Jackson native Chris Maloney, new manager of the Mississippi Braves, spent 28 years employed by the St. Louis Cardinals. He managed championship minor league teams at three different levels. He coached first base and third base for the Major League Cards. Management thought so much of him, they interviewed him for the Cardinals manager’s job when Tony LaRussa left.
Then, after all that, the Cardinals fired him. That was last June. The Cardinals were mired in a losing streak. The general manager wasn’t going to fire himself and didn’t want to fire the manager. Somebody had to go. Chris Maloney, the third base coach, turned out to be that somebody.
Chris Maloney doesn’t want to talk about all that, except to say, “I had 28 years with the Cardinals, and it was a great experience. They trained me as a kid and deepened in me the great love I have for baseball.”
Says his father, Mississippi Sports Hall of Famer Con Maloney: “What happened last June floored all of us, but Chris handled it better than the rest of us. He took it stride. In many ways it has turned out to be a blessing.”
After what happened in St. Louis, Chris “Hammer” Maloney had several different opportunities in baseball, including remaining with the Cardinals in a different capacity. Instead, he chose the job with the Mississippi Braves and, at age 56, will manage the Atlanta’s Class AA team when it opens the 2018 season Thursday night at Trustmark Park.
So he was able to spend all last fall watching his son, Jake Maloney, go out for football for the first time and score touchdowns as a wide receiver for Jackson Prep. He watched Jake help Prep win an eighth straight state soccer title. He was in the bleachers Tuesday night when Jake got two hits in a Prep baseball win. The Maloney clan, including Chris’ 19-year-old daughter, Ann Bradley Maloney, will be out in force for the Thursday night season opener.
Said Con Maloney, “Being here with his kids has been so special. Chris got to spend Jake’s senior year of high school with him. That’s huge. You can’t replace that.”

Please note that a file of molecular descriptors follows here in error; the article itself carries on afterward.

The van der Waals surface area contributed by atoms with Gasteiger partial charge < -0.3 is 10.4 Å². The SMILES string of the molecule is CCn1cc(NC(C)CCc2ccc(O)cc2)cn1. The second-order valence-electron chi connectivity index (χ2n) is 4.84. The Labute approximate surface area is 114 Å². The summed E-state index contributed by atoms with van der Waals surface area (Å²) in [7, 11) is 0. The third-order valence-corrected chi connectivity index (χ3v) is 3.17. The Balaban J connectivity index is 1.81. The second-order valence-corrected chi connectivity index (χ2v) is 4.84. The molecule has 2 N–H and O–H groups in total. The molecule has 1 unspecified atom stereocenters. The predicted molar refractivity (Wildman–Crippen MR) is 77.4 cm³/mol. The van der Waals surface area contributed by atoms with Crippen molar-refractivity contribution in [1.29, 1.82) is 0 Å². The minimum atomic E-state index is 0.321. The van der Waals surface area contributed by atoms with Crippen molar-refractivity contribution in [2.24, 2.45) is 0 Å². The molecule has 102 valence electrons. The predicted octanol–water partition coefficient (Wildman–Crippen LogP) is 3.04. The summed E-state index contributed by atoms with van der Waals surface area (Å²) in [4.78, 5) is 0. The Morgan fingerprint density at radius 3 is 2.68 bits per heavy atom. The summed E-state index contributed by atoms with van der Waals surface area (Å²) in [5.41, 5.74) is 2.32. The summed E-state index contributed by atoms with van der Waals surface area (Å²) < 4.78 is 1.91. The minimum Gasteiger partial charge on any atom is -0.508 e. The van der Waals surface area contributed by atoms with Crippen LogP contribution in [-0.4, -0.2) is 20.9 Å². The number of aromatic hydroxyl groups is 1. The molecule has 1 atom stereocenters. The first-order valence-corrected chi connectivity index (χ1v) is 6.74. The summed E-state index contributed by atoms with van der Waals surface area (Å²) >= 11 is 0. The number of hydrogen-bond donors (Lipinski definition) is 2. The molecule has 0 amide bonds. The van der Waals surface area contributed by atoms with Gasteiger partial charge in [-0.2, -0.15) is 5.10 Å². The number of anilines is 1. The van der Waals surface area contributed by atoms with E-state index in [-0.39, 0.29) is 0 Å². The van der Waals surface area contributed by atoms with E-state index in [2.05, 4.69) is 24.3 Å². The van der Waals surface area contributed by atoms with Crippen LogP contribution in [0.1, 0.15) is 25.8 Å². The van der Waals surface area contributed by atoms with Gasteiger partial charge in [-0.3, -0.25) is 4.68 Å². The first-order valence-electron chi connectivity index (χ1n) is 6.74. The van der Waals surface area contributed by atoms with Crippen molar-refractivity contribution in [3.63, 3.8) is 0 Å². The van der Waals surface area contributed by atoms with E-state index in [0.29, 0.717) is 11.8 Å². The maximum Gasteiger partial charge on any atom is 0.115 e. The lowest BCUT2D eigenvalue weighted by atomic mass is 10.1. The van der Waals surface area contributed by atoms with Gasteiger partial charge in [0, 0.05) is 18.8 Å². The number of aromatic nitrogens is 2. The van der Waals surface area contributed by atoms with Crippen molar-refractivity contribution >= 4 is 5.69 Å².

And perhaps you can’t replace managing the game you love in the place where you learned to love it.
Chris Maloney played his first baseball in his backyard where the grass was worn down to dirt in the spots where the bases and home plate were. He wore his first uniform at age 7 in the Northeast Jackson Minor League. He hit his first home run over the fence as a 9-year old at those parks on Lakeland Drive. His dad was the owner of Jackson’s Class AA franchise that played across Lakeland at Smith-Wills Stadium. He played high school ball for D.M. Howie at St. Joseph High.
What’s more Chris went on to play for Ron Polk at Mississippi State, where he is the answer to a trivia question: Who was the first baseman who played ahead of baseball legend Will Clark at MSU? Maloney was a hard-hitting senior. Clark was a freshman. Then Maloney came down with the flu. Clark took his place and hit a pair of home runs against LSU.
That’s when Maloney became State’s designated hitter for the rest of his senior season.
“It’s great to be back in a baseball uniform in Mississippi,” Chris Maloney said. “You know back when the Braves first came here, I told my wife, ‘You know, that’d be a great job to have some day.’ And now I’m here.
“It’s different looking down and not seeing red shoes,” he said. “It’s different not having a red bird on your chest, but I’ve been impressed with how the Braves are doing things at both the minor league and major league levels. The Atlanta Braves are going to have a really good ball club here soon.”
Meanwhile, the Braves have entrusted many of the top prospects in the organization to Chris Maloney, and to hear many of those prospects talk, they look forward to playing for Maloney, even if they are far too young to know that he once played ahead of Will Clark.
Austin Riley, who will play third base for the M-Braves and who was drafted in the second round out of Southaven in 2015, said Maloney has made a favorable impression.
“He’s a good dude, funny and pretty laid back,” Riley said. “He’s been around. He knows baseball inside and out. Plus, he’s a southern guy like I am. I’m looking forward to it.”
So is Chris Maloney. Said he, “To be back in your hometown doing what you love to do – that’s special.”